What will be interesting is to see how battery storage emerges as a complication, or a potential solution to the issue. At the moment it is seen as a compilation, AEMO prefers to register batteries separately, but the regulator recognises that this may not always be possible or feasible from a developer’s perspective.
The existence of a co-located battery means that a wind developer can divert the output to the storage facility if prices go negative, rather than switch the facility off. But it doesn’t necessarily help AEMO’s management of the grid in those situations.
On the other hand, the paper suggests, it could help the wind or solar plant be more predictable in its output. It suggests that this could lead to a change in category.
“If these hybrid systems intend to operate differently to that based on the availability of the renewable resource, then perhaps they are more suited to being classified as scheduled as their output is not then directly linked to the availability of an intermittent resource and they can predict and inform AEMO of their output capabilities with greater certainty.”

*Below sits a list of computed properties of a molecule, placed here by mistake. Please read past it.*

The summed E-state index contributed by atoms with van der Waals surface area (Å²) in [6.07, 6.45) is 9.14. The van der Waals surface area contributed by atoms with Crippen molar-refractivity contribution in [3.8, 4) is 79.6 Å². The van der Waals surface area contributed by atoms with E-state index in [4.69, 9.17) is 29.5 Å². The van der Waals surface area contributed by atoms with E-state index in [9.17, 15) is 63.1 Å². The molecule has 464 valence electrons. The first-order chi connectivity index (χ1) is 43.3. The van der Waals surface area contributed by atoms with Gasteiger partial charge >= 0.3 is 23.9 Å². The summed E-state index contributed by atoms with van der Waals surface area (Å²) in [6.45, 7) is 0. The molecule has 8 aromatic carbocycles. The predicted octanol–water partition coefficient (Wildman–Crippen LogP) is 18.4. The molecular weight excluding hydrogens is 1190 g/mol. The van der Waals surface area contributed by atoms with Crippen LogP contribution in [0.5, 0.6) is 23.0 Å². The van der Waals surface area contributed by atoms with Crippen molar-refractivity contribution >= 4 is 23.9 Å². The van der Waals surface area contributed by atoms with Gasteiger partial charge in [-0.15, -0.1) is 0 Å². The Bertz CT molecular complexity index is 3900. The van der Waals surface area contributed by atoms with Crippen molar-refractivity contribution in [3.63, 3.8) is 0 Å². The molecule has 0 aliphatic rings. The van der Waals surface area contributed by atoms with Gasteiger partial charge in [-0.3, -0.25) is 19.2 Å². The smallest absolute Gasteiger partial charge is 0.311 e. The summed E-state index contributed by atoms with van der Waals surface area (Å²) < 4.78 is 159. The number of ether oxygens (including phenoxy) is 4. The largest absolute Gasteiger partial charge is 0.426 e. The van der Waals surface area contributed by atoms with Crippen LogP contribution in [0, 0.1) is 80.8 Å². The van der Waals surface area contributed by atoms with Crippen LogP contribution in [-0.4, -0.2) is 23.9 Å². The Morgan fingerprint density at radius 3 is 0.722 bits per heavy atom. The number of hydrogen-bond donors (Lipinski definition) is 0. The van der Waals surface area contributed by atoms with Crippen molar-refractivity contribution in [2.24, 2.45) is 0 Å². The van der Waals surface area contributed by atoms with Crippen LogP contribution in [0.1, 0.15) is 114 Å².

At this stage, most of these variations are not exceeding the capabilities of the system,” the paper says.
“However, if a number of semi scheduled generators were to reduce their output, during a dispatch interval (which could be equivalent to, or more than, the magnitude of a credible contingency event), this would place the power system at a greater level of risk than for credible contingency events that are currently considered. This concern is compounded by the forecast growth in the volume of semi scheduled generation in the future.
“While the number of occasions where semi scheduled generators shut down during negative priced periods is currently relatively low, it has grown and could continue to increase while their dispatch obligations remain less stringent compared to scheduled generators.”